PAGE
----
The operator should investigate this possible cause if the seal ring and the lip on the sliding piston appear to be in good condition.
Often a couple of inert sludge discharge cycles that are manually initiated by the operator can fix this problem. However, if this quick remedy does not fix the bowl leak, it needs to be thoroughly inspected for any impediment that may cause the piston from moving within the bowl.
In older centrifuges, the bowl closing water may be leaking out from the bowl closing chamber due to worn valve plugs or a bad gasket or o-ring.
During the process, a slow leak of the bowl closing water can gradually reduce the upward force on the sliding piston causing it to slip down, resulting in the bowl leaking.
One of the features of our automatic centrifuge control systems introduces fresh closing water into the bowl periodically. This feature can alleviate this cause of the bowl leak.
We have come across damaged sliding piston lips quite often. Improper handling of the sliding piston during servicing can cause indentations on the sliding piston lip. These tiny gauges do not allow the seal ring to contact the entire sliding piston lip surface fully. The highly pressurized process fluid in the bowl escapes through the tiniest gaps in this seal, causing the bowl to leak.
The OEM recommends using a very fine grade abrasive tool to gently blend in the indentation to the rest of the lip surface. This repair of the sliding piston lip often fixes the leak.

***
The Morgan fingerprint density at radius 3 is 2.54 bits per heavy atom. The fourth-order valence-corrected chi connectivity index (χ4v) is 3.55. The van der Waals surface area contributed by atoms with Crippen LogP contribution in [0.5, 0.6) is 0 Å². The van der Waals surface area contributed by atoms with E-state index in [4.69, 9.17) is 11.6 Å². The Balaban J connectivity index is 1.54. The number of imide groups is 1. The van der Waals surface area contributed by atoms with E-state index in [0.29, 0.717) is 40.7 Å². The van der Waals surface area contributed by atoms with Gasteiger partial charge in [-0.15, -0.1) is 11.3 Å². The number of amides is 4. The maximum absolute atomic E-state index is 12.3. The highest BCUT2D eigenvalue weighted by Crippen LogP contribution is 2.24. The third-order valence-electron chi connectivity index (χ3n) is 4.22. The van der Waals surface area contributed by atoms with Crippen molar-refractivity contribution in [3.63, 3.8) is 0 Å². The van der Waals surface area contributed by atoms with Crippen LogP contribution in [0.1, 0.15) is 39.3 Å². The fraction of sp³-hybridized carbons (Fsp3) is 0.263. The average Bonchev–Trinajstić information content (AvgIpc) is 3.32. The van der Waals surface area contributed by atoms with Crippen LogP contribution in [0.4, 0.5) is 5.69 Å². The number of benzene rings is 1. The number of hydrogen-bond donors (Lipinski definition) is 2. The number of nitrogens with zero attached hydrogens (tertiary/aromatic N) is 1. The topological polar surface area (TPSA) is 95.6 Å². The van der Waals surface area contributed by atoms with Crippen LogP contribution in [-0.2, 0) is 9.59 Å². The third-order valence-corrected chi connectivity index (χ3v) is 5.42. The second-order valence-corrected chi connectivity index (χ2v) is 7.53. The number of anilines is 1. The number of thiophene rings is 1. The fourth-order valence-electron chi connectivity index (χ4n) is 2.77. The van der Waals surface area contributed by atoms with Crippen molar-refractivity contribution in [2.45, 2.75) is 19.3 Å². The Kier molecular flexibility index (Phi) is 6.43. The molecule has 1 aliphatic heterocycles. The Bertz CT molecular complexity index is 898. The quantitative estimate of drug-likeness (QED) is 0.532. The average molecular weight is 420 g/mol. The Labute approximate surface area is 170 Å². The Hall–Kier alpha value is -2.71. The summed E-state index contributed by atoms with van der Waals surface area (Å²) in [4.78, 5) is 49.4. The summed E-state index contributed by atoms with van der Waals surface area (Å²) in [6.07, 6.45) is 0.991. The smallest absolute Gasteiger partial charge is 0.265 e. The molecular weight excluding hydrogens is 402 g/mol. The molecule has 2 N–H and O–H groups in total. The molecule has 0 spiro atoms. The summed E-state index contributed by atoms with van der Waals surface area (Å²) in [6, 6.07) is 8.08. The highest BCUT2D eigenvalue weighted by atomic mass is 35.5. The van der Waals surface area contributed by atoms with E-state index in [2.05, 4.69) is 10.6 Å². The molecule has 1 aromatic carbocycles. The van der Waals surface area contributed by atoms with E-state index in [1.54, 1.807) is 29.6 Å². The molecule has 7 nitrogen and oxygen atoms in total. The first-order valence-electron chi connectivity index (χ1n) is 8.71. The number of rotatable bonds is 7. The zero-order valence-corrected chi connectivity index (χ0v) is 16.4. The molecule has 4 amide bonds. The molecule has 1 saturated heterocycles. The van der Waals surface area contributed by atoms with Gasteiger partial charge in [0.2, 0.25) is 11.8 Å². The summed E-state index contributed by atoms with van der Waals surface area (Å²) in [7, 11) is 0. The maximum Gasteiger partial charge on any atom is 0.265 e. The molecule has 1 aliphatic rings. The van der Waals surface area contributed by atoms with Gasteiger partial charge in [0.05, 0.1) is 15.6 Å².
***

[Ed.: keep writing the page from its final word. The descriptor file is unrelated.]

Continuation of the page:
Partial discharge centrifuges can open and close the bowl in a very short time-span. This quick opening allows this type of centrifuge to discharge some portion of the separated sludge. A standard design partial discharge centrifuge discharges approximately 70% of the sludge space in the bowl.
If the process fluid is not pre-strained and contains large solid particles, these particles can get caught between the nylon seal ring and the rising piston lip. The particles can get embedded in the nylon seal ring, which causes the seal to be uneven and incomplete. These embedded particles are another possible cause of a leaking bowl.
Replacement of the damaged seal ring is the proper fix for this cause of bowl leakage.
Fluid draining through the sludge outlet does not always imply a leaky bowl. There are other possible reasons for fluid draining from the sludge outlet unexpectedly. We discuss a couple of causes of fluid leaking through the sludge outlet in this section.
The small lock ring or paring chamber cover houses the paring disc pump in the upper part of the bowl hood. A loosely fitted small lock ring allows the process fluid to leak through it. The leaking process fluid then drains down the centrifuge frame’s inner side and out the sludge drain.
This leak appears as soon as the bowl is full of the process fluid and continues throughout the process. The simple fix for this leak is to stop the centrifuge and fully tighten the small lock ring.
The upper paring disc pumps out the heavy phase from the disc centrifuge. Sludge buildup can cause this impeller to be blocked. The heavy phase fluid now overflows out of the centrifuge bowl top and down the frame into the sludge outlet.
This draining of fluid is again a constant flow and appears to be a leaky bowl. To fix this condition, the operator needs to stop the centrifuge and clean the paring disc pump.
Hopefully, this article has given the reader a clear understanding of the causes of disc centrifuge bowl leaking and relevant fixes.
Also, Dolphin Centrifuge customers can always call us to avail of the lifetime technical assistance we offer.